Image showing debris accumulated near the coast of Yamada, Japan following the tsunami. The debris has dispersed since this image was taken. Photo source: U.S. Navy Pacific fleet / NOAA
Ocean current expert, Nikolai Maximenko, plans to discuss Tuesday at a news conference his latest estimates for where the debris is and when it may wash ashore. Last year, his team estimated debris could arrive in Hawaii in early 2013.
One to 5 percent of the 1 million to 2 million tons of debris still in the ocean may reach Hawaii, Alaska,and Western US Coast. That’s only a portion of the 20 million to 25 million tons of debris the tsunamis generated altogether, including what was left on land.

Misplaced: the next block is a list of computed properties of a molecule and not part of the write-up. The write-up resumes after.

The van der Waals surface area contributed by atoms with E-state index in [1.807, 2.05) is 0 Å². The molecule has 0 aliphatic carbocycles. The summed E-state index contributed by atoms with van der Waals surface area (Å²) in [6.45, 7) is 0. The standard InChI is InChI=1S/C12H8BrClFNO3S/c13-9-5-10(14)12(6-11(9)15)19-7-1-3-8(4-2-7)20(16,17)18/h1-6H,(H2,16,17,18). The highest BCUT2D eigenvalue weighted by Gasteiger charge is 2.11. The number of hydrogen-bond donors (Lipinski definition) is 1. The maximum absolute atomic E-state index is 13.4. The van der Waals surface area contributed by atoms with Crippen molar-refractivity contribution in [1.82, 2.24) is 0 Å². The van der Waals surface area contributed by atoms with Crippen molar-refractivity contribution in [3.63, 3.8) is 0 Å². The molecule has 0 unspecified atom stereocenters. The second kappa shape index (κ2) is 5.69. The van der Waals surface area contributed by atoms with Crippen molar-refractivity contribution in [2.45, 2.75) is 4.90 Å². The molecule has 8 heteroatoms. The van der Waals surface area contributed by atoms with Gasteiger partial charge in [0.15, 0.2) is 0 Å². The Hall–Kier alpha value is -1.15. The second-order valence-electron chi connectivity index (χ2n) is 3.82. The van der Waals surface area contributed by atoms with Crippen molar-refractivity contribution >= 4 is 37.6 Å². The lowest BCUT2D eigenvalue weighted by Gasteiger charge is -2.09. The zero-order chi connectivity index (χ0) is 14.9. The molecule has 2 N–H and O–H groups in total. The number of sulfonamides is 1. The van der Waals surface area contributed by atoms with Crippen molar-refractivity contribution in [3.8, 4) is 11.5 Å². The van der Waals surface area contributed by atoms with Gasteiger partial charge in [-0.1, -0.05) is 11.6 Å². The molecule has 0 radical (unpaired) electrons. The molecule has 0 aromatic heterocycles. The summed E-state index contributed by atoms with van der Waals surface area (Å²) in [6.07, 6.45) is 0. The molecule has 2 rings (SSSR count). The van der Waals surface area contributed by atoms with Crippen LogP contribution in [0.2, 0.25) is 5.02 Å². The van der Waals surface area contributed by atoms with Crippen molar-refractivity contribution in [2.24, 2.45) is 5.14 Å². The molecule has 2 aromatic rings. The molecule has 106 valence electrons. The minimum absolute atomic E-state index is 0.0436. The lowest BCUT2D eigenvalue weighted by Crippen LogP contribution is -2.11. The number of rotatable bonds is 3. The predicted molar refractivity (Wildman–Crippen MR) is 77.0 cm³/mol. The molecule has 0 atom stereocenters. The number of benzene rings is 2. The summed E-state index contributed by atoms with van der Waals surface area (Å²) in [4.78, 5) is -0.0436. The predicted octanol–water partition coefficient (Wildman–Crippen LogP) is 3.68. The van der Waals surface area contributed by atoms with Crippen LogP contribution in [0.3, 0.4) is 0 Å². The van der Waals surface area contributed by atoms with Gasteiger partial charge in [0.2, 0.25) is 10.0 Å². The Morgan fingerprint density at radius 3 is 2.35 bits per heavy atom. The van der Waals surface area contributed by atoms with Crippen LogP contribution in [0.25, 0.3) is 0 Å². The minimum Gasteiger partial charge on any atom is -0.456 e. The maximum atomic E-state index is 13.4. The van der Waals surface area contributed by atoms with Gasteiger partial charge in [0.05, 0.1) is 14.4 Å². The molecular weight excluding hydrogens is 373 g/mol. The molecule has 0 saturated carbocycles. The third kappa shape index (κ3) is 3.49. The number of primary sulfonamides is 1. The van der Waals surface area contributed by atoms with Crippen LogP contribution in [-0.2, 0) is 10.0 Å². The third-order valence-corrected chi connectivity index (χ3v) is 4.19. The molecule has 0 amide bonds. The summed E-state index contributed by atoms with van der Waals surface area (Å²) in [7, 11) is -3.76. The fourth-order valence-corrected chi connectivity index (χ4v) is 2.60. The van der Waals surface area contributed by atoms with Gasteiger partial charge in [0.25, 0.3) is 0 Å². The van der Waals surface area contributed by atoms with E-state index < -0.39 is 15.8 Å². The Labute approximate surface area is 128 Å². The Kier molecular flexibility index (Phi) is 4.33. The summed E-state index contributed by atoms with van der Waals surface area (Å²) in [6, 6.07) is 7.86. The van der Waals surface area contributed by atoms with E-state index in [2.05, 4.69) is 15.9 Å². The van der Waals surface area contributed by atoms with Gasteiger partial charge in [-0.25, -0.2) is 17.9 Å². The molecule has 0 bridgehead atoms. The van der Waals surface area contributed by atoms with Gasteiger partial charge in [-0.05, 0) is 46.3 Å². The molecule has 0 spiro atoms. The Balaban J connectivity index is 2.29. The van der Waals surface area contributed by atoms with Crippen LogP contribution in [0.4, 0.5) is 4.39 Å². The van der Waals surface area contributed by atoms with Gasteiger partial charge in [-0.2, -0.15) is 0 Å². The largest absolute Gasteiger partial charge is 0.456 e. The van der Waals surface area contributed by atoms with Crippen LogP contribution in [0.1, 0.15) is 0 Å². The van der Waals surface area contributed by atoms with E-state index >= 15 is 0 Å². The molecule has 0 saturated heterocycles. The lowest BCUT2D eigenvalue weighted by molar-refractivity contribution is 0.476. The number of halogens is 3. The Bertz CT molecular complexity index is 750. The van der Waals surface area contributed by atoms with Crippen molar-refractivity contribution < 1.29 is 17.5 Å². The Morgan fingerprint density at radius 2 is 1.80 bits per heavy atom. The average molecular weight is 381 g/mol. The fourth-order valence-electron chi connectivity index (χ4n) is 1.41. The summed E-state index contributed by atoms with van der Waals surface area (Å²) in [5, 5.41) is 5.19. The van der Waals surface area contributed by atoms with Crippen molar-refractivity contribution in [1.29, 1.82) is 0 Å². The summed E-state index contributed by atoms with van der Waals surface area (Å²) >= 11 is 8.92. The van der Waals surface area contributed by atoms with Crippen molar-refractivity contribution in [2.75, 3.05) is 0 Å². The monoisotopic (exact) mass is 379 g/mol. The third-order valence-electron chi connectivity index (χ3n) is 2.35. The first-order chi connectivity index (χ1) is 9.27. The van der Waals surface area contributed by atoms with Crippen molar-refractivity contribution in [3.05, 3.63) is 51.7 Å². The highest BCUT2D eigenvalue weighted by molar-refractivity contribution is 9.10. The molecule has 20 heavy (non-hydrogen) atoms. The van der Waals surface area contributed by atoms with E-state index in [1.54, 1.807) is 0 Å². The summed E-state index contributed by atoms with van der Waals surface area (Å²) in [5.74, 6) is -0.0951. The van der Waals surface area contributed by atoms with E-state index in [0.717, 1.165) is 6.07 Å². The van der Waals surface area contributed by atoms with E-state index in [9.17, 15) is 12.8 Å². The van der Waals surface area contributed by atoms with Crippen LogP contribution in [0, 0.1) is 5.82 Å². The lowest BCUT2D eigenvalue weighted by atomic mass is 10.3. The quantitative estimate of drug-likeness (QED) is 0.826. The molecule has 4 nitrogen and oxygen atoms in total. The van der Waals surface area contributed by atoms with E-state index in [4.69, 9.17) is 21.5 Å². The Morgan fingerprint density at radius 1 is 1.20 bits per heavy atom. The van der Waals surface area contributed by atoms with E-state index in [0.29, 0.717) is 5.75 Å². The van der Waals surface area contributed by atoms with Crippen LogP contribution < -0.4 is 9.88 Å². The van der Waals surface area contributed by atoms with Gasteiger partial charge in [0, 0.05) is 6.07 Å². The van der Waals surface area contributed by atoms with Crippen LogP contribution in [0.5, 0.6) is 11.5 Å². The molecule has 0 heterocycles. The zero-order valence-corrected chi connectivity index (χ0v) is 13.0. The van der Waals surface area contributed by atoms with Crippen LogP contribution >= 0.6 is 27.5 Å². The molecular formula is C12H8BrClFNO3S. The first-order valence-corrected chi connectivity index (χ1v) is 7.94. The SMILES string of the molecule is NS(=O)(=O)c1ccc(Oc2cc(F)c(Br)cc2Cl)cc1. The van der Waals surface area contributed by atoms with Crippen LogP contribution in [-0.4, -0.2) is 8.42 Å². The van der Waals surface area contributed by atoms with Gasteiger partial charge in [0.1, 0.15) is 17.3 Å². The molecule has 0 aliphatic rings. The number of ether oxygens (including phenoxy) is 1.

“The major question is how much of that material has sank since last year, and how much of that remains afloat or still in the water column,”…
Animation tracks 25 million tons of Japan tsunami debris, Our Amazing Planet
A new animation shows the path of the debris carried out to sea by last year’s massive tsunami in Japan. The tsunami triggered by the devastating earthquake that struck off the east coast of Japan on March 11, 2011,produced an estimated 25 million tons of debris. Much of this debris was swept out into the Pacific Ocean as the waters retreated. The new animation shows its probable path, which is helpful to shipping traffic since some of the debris is dangerously large. Debris-tracking missions have already found two fishing vessels that were carried out to sea by the tsunami.